KCPE News: Radical Changes Await Examinations as CS Magoha Fights to Retain KCPE National Tests to Standardize learners’ Scores; An extrapolation of the new competency-based curriculum
Last-minute but necessary interventions by the current Education Cabinet Secretary Professor George Magoha have finally shelved fears among key stakeholders within the education sector especially now that national KCPE examinations were retained, to fit in the broader plan of reforming assessments under the new competency-based Curriculum.
The latest plan is to have learners undergo various assessments, accumulate marks scored at the school level and sit external national standardized tests administered by the Kenya National Examinations Council (Knec) for objectivity and certification purposes.
Many Kenyans had expressed their fear that doing away with KCPE and adopting pure school-based assessments may lead to unfair results given by some teachers.
Besides, it emerged that learners graduating from the new Kenyan education system are likely to face obstacles when pursuing further education in other countries if they did not sit a final standardized examination at the end of primary education.
Consequently, the Competency Based Curriculum (CBC) task force report which was recently received by the President has recommended, under the 2-6-3-3-3-education system, a blend of both school-based assessments and national examinations.
Under the new plan, the teachers shall conduct classroom assessments for learners at Grades 1 to 3.
The learners will still sit a standardised school test once they are at Grade 3, which will be assessed and scored by teachers who will then give feedback to learners in their respective schools.
The CBC Annual weighted mark
Schools will then submit the results for each learner to the Kenya National Examinations Council, KNEC to facilitate analysis learning outcomes and achievement of competencies at the national level.
The Knec report which will be generated at this stage shall be sent to schools to serve as a guide to teachers receiving Grade 3 learners at Grade 4.
The report, that was received by President Uhuru yesterday, also proposes school-based assessments for Grade 4, 5 and 6 learners with an annual weighted mark of 20 per cent.
The annual marks recorded by teachers will be sent to Knec and will form part of final marks at the end of primary school.
National examinations, which will be administered by Knec at the end of Grade 6, will only constitute 40 per cent.
“There was fear that some schools may tamper with internal scores to project schools as high performers. But the external marks by Knec will standardise the scores and also bring in element of objectivity,” said a task force member. All learners, at the end of primary school will transit to Junior Secondary School.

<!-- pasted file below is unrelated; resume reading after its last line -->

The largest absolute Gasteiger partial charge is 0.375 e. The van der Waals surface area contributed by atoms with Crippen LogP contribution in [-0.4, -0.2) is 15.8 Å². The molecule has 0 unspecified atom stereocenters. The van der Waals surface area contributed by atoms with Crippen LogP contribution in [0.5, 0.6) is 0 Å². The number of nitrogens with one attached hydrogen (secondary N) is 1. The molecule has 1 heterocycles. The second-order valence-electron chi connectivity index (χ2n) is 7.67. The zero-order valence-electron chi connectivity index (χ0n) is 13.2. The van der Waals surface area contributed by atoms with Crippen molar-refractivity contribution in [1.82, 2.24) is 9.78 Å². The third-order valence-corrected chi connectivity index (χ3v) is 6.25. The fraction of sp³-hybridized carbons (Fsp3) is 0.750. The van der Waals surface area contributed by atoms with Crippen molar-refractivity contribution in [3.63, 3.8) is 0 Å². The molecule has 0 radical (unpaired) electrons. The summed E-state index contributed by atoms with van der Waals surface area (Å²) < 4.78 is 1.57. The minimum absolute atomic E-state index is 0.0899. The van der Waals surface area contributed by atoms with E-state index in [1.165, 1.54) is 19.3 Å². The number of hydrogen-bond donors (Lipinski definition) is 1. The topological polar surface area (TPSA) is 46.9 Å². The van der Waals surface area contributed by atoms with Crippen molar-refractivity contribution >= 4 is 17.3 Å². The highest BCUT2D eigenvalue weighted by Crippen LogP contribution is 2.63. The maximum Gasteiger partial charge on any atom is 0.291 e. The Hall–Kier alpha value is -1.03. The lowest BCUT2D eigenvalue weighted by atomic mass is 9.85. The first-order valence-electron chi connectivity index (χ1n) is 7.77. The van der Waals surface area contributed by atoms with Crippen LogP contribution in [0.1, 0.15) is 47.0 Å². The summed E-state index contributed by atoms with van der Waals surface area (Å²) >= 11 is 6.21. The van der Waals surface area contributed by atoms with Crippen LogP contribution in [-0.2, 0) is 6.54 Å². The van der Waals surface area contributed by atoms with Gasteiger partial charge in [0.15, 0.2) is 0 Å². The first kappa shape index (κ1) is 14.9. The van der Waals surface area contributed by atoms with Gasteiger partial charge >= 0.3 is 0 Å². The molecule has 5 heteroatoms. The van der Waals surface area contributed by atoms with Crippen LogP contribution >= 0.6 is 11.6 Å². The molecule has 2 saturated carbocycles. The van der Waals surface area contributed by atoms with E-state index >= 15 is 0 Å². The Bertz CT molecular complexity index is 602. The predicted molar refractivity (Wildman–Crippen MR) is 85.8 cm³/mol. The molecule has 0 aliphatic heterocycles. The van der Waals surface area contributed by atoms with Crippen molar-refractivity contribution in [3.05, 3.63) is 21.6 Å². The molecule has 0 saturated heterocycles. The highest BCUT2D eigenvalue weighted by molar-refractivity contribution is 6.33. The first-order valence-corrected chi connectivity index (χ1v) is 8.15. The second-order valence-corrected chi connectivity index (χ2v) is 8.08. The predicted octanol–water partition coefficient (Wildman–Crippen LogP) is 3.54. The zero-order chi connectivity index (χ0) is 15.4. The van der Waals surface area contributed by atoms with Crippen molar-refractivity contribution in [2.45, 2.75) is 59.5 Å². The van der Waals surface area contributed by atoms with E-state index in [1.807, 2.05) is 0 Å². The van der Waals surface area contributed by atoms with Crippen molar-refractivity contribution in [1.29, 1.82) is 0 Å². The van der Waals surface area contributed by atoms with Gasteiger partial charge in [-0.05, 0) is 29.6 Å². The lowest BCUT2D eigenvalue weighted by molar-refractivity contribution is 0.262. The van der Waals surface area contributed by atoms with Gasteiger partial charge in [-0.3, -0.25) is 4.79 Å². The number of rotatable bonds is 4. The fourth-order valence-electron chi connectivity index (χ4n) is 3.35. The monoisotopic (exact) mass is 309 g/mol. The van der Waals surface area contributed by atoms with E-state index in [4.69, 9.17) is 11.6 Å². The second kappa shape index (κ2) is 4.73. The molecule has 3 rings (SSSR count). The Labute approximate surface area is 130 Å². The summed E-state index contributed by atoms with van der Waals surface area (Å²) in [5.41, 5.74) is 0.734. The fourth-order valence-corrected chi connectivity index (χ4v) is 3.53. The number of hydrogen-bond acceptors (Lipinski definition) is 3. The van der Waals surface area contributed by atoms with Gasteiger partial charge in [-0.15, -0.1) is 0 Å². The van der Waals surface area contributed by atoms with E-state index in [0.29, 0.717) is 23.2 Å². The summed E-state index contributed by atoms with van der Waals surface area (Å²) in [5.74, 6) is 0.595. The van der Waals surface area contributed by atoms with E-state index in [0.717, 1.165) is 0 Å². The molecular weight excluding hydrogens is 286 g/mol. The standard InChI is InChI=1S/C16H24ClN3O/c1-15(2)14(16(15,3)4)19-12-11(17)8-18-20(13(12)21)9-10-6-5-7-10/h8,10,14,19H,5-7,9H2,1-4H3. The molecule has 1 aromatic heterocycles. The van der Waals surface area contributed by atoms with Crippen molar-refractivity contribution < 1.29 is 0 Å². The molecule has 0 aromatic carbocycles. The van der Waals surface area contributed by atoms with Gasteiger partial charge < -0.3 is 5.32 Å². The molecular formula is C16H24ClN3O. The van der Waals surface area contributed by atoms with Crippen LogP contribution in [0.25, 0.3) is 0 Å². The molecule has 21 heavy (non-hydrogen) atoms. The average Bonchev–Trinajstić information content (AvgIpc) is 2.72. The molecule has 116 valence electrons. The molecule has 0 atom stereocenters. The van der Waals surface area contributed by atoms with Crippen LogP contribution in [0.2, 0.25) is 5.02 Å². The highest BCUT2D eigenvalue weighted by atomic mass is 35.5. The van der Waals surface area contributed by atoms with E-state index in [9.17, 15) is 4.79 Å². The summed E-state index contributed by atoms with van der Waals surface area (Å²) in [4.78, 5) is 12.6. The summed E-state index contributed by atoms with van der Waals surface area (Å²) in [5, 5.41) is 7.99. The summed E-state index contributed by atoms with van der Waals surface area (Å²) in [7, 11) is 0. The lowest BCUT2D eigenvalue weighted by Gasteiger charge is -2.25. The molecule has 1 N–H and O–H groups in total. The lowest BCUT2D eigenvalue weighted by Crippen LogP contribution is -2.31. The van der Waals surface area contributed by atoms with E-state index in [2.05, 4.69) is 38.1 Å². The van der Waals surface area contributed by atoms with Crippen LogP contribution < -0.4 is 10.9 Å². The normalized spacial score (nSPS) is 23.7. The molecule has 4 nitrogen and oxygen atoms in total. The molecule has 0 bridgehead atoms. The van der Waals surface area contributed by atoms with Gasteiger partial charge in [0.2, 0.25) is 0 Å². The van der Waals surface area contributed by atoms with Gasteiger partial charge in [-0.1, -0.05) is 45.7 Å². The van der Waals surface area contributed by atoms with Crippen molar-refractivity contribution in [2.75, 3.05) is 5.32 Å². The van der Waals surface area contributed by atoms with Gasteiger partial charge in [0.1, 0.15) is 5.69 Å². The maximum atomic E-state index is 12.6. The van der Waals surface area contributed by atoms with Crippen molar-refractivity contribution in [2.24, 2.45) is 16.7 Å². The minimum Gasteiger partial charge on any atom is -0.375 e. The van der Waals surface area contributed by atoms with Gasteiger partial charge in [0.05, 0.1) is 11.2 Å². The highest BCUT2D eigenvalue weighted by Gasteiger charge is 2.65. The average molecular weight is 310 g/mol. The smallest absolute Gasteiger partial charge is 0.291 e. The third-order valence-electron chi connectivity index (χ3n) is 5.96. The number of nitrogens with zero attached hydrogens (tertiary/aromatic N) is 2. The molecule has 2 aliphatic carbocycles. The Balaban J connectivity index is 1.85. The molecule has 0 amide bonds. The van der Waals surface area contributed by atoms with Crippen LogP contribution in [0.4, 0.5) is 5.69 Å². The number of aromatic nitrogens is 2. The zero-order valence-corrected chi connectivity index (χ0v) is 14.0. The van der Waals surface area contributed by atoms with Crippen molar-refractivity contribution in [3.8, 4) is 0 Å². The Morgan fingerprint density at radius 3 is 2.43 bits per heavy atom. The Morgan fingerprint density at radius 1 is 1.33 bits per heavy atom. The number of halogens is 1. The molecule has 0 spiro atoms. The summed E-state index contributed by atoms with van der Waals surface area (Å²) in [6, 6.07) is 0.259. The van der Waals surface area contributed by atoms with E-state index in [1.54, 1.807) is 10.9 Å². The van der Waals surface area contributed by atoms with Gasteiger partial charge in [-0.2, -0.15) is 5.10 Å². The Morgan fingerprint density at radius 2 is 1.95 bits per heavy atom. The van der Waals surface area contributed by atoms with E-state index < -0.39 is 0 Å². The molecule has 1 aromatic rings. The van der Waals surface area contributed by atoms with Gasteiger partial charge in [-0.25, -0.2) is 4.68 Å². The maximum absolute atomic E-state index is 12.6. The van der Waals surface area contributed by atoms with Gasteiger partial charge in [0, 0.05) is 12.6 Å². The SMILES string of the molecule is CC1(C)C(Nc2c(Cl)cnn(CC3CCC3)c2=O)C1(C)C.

The report says that at this level of education, learners will also be subjected to formative and summative tests at the end of the cycle.
“The Junior Secondary School assessment will facilitate placement in Senior Secondary School Pathways and Tracks, while the Senior Secondary School assessment will facilitate transition into Tertiary and University Education and Training,” reads the report.
CBC task force chairperson Fatuma Chege said the 10,359 secondary schools will host Junior Secondary Schools, most of which will be day schools. Senior Secondary School learners will have the opportunity to do dual certification by enrolling for TVET qualifications, depending on their abilities and career interests.
The president said the new pathways will exploit learners’ imagination, creativity, solve problems, use critical thinking and apply digital literacy.
“We do not want our children to be bound to systems of learning that have rigid historieus and pre-determined ends,” Kenyatta said.
The Head of State has created a new State Department to oversee implementation of the reforms. “In this regard, to ensure effective implementation of these recommendations, and other curriculum reforms, I have on February 9 set my hand and presidential seal and established a new State Department for Implementation of Curriculum Reforms vested in the Ministry of Education,” said the President.
The report however hinted at transition challenges.
This is because learners who, in 2022, will be in Grade 6 under the 2-6-6-3 system and those in Standard 8 under the 8-4-4 education system will concurrently transition to Junior Secondary Grade 7 and Secondary Form 1, respectively.
“For effectiveness of transition from primary to secondary education of the CBC and 8-4-4 cohorts and domiciling of Junior Secondary School in the Basic Education structure, critical issues that will influence the double transitions need to be addressed,” reads report.
The president directed universities to be ready to receive the CBC learners by 2029.
Source: The Standard